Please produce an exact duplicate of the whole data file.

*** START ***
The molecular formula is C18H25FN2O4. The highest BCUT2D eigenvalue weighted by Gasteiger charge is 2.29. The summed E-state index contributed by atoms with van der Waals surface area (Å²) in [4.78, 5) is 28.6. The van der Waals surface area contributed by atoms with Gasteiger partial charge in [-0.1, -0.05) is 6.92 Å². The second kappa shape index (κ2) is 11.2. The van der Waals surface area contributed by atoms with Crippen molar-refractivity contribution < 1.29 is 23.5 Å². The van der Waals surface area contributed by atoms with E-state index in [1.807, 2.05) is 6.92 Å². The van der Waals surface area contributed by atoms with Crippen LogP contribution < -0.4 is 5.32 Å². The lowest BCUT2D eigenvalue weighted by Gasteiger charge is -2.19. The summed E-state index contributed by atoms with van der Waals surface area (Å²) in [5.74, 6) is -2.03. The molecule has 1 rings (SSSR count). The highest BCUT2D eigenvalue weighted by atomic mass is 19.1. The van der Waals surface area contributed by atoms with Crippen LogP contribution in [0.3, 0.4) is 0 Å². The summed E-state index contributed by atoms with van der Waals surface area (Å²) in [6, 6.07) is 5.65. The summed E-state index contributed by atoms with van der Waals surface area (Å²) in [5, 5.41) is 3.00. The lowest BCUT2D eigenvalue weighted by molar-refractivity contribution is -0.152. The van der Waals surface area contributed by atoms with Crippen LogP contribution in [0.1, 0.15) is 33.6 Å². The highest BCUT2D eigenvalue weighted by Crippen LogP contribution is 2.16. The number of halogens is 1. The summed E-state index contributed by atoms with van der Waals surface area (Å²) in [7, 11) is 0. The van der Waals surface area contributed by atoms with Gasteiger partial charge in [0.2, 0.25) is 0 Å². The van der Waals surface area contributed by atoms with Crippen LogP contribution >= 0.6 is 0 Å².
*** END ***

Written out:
The molecular formula is C18H25FN2O4. The highest BCUT2D eigenvalue weighted by Gasteiger charge is 2.29. The summed E-state index contributed by atoms with van der Waals surface area (Å²) in [4.78, 5) is 28.6. The van der Waals surface area contributed by atoms with Gasteiger partial charge in [-0.1, -0.05) is 6.92 Å². The second kappa shape index (κ2) is 11.2. The van der Waals surface area contributed by atoms with Crippen molar-refractivity contribution < 1.29 is 23.5 Å². The van der Waals surface area contributed by atoms with E-state index in [1.807, 2.05) is 6.92 Å². The van der Waals surface area contributed by atoms with Crippen LogP contribution < -0.4 is 5.32 Å². The lowest BCUT2D eigenvalue weighted by Gasteiger charge is -2.19. The summed E-state index contributed by atoms with van der Waals surface area (Å²) in [5.74, 6) is -2.03. The molecule has 1 rings (SSSR count). The highest BCUT2D eigenvalue weighted by atomic mass is 19.1. The van der Waals surface area contributed by atoms with Crippen LogP contribution in [0.3, 0.4) is 0 Å². The summed E-state index contributed by atoms with van der Waals surface area (Å²) in [6, 6.07) is 5.65. The summed E-state index contributed by atoms with van der Waals surface area (Å²) in [5, 5.41) is 3.00. The lowest BCUT2D eigenvalue weighted by molar-refractivity contribution is -0.152. The van der Waals surface area contributed by atoms with Crippen LogP contribution in [0.1, 0.15) is 33.6 Å². The highest BCUT2D eigenvalue weighted by Crippen LogP contribution is 2.16. The number of halogens is 1. The summed E-state index contributed by atoms with van der Waals surface area (Å²) in [7, 11) is 0. The van der Waals surface area contributed by atoms with Gasteiger partial charge in [0.2, 0.25) is 0 Å². The van der Waals surface area contributed by atoms with Crippen LogP contribution >= 0.6 is 0 Å².